Tuesday, 26 August 2014

Chrysonilia sitophila



Chrysonilia sitophila -Hyphomycetes (formerly Monilia sitophila)

Ecology:
Chrysonilia species are a cosmopolitan (widespread) saprobe (lives of dead or decaying plant matter).  Chrysonilia may be found within the home as ‘red bread mould’, named for the colour of growth found on contaminated bread.  Chrysonilia is the asexual state (anamorph) of Neurospora, its sexual or (teleomorph) state.  Neurospora’s ascospores are stimulated by applied heat and therefore Neurospora and the Chrysonilia anamorph may be the first organisms to repopulate areas devastated by grass or forest fires.   For the same reason, it is notorious for populating heat sterilized soils such as those found in greenhouses.  Chrysonilia’s teleomorph, Neurospora, is frequently used in the study of genetics and basic eukaryotic cell biology because of its desirable growth characteristics.
Chrysonilia sitophila was formerly called Monilia sitophila; however the genus Monilia now only encompasses plant pathogens.

Pathogenicity:
Chrysonilia is considered to be a contaminant and is not considered to be very pathogenic.  It has been implicated in peritonitis, eye infections as well as occupational asthma.

Macroscopic Morphology: 
·         Colonies exhibit extremely rapid growth, maturing within 72 hours.
·         Colonies can range in colour from white to a pale pink, a salmon colour to light orange.
·         Texture is very cottony which quickly fills the petrie dish, often referred to as a “lid-lifter” as it crawls up the sides of the dish and presses against the lid.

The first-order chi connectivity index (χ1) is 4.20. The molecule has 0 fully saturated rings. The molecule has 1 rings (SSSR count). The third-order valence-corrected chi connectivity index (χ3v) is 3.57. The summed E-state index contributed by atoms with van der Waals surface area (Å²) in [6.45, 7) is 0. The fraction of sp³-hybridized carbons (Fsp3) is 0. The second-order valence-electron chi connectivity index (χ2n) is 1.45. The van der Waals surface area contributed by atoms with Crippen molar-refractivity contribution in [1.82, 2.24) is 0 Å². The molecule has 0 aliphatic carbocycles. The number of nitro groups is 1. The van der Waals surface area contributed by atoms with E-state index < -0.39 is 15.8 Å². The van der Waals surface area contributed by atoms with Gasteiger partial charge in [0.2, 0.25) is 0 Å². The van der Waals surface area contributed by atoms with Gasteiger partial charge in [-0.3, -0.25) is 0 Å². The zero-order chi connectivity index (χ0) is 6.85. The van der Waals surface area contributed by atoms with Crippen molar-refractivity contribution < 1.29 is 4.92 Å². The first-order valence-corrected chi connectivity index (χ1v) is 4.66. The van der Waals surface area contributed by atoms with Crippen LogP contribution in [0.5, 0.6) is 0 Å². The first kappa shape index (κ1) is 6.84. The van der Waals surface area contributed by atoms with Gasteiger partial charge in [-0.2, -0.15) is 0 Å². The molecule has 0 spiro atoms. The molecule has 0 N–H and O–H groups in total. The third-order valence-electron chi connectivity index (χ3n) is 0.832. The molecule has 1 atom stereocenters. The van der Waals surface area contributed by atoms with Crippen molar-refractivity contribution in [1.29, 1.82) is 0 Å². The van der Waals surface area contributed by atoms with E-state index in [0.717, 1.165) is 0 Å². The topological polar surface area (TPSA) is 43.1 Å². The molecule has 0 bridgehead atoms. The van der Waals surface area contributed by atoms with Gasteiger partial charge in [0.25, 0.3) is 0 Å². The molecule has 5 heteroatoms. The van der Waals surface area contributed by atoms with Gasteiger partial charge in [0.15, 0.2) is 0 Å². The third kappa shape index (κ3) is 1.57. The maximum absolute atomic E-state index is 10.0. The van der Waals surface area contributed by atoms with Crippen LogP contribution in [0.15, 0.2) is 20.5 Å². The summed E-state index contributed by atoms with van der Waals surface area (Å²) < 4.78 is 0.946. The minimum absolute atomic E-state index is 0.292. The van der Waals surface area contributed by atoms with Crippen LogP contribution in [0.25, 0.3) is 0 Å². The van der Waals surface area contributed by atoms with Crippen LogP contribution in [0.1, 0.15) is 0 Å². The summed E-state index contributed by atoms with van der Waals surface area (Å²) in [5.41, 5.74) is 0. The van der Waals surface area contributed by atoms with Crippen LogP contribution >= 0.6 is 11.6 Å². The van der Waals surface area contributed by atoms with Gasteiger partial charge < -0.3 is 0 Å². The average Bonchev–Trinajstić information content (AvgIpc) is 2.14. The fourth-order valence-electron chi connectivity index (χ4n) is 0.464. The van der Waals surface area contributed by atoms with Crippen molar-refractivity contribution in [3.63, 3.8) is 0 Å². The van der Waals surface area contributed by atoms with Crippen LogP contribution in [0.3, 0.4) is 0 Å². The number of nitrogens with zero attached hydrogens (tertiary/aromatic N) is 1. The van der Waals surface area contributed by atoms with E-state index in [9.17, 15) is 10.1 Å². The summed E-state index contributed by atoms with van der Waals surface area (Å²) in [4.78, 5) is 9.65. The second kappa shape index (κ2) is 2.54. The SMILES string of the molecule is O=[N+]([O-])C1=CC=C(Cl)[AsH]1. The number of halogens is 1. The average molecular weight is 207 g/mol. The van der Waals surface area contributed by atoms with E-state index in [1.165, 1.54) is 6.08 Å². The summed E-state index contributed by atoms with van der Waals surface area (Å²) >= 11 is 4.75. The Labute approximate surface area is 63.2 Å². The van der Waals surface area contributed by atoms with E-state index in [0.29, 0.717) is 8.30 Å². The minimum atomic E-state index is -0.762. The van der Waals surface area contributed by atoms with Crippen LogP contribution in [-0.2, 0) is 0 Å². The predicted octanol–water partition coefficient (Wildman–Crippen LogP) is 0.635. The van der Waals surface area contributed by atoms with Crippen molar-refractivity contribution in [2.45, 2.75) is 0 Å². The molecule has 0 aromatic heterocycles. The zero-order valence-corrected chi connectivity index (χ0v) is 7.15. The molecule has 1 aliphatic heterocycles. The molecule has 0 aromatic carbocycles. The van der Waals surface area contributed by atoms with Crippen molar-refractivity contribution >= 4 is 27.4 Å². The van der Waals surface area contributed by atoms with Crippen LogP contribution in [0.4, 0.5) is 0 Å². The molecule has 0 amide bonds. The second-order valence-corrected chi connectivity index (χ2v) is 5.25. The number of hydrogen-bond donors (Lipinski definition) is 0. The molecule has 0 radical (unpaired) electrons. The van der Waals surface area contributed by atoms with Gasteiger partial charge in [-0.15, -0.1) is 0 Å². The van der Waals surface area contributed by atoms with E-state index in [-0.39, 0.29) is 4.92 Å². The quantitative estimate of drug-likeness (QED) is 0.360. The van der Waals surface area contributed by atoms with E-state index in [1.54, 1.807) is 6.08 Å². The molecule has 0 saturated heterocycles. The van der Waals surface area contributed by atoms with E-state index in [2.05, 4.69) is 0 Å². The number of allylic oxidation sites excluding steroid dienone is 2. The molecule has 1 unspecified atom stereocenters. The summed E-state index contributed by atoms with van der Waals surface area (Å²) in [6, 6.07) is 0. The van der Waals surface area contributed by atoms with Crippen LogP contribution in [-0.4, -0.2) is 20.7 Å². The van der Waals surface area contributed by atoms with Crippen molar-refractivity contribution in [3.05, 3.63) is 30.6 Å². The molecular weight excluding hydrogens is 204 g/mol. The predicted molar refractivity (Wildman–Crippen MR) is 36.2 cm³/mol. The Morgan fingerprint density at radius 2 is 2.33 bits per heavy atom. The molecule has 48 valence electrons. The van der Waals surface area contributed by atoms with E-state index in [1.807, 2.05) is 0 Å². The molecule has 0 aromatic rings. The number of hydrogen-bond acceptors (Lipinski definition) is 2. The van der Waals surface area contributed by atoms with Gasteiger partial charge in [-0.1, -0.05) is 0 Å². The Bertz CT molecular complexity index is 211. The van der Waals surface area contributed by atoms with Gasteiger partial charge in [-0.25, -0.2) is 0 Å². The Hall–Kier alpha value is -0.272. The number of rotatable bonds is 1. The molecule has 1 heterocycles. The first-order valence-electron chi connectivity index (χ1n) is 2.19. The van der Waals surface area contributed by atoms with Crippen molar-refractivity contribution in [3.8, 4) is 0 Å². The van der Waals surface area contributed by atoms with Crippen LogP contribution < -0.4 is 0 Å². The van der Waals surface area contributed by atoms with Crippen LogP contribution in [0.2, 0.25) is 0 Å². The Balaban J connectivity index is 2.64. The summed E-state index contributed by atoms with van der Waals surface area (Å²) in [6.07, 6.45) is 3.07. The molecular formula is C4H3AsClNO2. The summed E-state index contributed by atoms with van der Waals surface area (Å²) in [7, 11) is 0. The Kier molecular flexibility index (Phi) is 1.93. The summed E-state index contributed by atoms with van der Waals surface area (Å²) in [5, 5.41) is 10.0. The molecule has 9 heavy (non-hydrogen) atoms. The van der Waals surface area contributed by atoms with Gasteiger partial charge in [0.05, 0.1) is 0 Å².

Chrysonilia sitophila - 24 Hours growth on SAB agar plate incubated at 30˚C (Nikon)

 Chrysonilia sitophila - This composite shows how quickly this fungus grows.  Within one day the centrally inoculated plate has been filled with the mycelium.  By 4 hours it has already completely filled the standard petrie dish and the areal hyphae are pushing against the lid.  By day three, the slight pinkish to salmon to light-orange colour, characteristic of this fungus is evident.  After a week the growth may have collapsed back on itself and be even be trying to crawl out the sides of the petrie dish.  This organism is notorious for contaminating laboratories with the multitude of spores (conidia) produced. (Nikon)

Microscopic Morphology:  
 ·         Chrysonilia produces smooth-walled, hyaline, septate hyphae.
Sources differ on their description of the conidia produced.  The majority of sources I consulted only mention rectangular ‘arthroconida’, produced as the hyphae disarticulate or break-up.  Yet another source mentions blastoconidia in addition to the arthroconidia.  By definition these should emerge as a bud which is then cleaved off at maturity, often leaving a mark or scar at the point of attachment.  I have pointed these out where I believe they match the description.
·         Simple, poorly differentiated conidiophores can be single or branched.